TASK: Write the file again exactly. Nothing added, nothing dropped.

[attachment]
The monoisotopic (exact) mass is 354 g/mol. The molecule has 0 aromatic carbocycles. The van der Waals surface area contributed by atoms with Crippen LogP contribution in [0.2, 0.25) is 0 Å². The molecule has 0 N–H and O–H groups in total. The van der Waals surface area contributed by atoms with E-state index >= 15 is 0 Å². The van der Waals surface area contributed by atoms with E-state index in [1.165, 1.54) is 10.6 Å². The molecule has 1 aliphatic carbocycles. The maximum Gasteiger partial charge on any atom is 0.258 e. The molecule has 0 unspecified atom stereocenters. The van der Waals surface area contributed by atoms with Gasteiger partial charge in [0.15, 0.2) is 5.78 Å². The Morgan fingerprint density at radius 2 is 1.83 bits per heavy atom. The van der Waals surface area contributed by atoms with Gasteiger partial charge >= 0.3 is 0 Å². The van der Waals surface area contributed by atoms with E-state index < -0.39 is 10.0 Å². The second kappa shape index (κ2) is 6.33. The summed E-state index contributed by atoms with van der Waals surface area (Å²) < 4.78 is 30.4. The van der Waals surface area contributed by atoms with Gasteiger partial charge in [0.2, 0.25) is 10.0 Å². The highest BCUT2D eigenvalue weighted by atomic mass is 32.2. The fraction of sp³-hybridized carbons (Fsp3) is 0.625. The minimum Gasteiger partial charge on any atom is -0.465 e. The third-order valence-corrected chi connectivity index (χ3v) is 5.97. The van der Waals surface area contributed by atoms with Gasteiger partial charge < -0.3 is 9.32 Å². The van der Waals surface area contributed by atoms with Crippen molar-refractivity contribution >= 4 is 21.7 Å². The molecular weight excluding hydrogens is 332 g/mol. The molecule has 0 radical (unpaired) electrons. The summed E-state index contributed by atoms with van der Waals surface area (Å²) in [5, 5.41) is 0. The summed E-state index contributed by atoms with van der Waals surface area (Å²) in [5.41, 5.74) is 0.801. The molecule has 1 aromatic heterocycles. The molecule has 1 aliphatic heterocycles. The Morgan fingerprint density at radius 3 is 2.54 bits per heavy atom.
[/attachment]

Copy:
The monoisotopic (exact) mass is 354 g/mol. The molecule has 0 aromatic carbocycles. The van der Waals surface area contributed by atoms with Crippen LogP contribution in [0.2, 0.25) is 0 Å². The molecule has 0 N–H and O–H groups in total. The van der Waals surface area contributed by atoms with E-state index >= 15 is 0 Å². The van der Waals surface area contributed by atoms with E-state index in [1.165, 1.54) is 10.6 Å². The molecule has 1 aliphatic carbocycles. The maximum Gasteiger partial charge on any atom is 0.258 e. The molecule has 0 unspecified atom stereocenters. The van der Waals surface area contributed by atoms with Gasteiger partial charge in [0.15, 0.2) is 5.78 Å². The Morgan fingerprint density at radius 2 is 1.83 bits per heavy atom. The van der Waals surface area contributed by atoms with Gasteiger partial charge >= 0.3 is 0 Å². The van der Waals surface area contributed by atoms with E-state index < -0.39 is 10.0 Å². The second kappa shape index (κ2) is 6.33. The summed E-state index contributed by atoms with van der Waals surface area (Å²) < 4.78 is 30.4. The van der Waals surface area contributed by atoms with Gasteiger partial charge in [0.2, 0.25) is 10.0 Å². The highest BCUT2D eigenvalue weighted by atomic mass is 32.2. The fraction of sp³-hybridized carbons (Fsp3) is 0.625. The minimum Gasteiger partial charge on any atom is -0.465 e. The third-order valence-corrected chi connectivity index (χ3v) is 5.97. The van der Waals surface area contributed by atoms with Gasteiger partial charge < -0.3 is 9.32 Å². The van der Waals surface area contributed by atoms with Crippen molar-refractivity contribution >= 4 is 21.7 Å². The molecular weight excluding hydrogens is 332 g/mol. The molecule has 0 radical (unpaired) electrons. The summed E-state index contributed by atoms with van der Waals surface area (Å²) in [5, 5.41) is 0. The summed E-state index contributed by atoms with van der Waals surface area (Å²) in [5.41, 5.74) is 0.801. The molecule has 1 aromatic heterocycles. The molecule has 1 aliphatic heterocycles. The Morgan fingerprint density at radius 3 is 2.54 bits per heavy atom.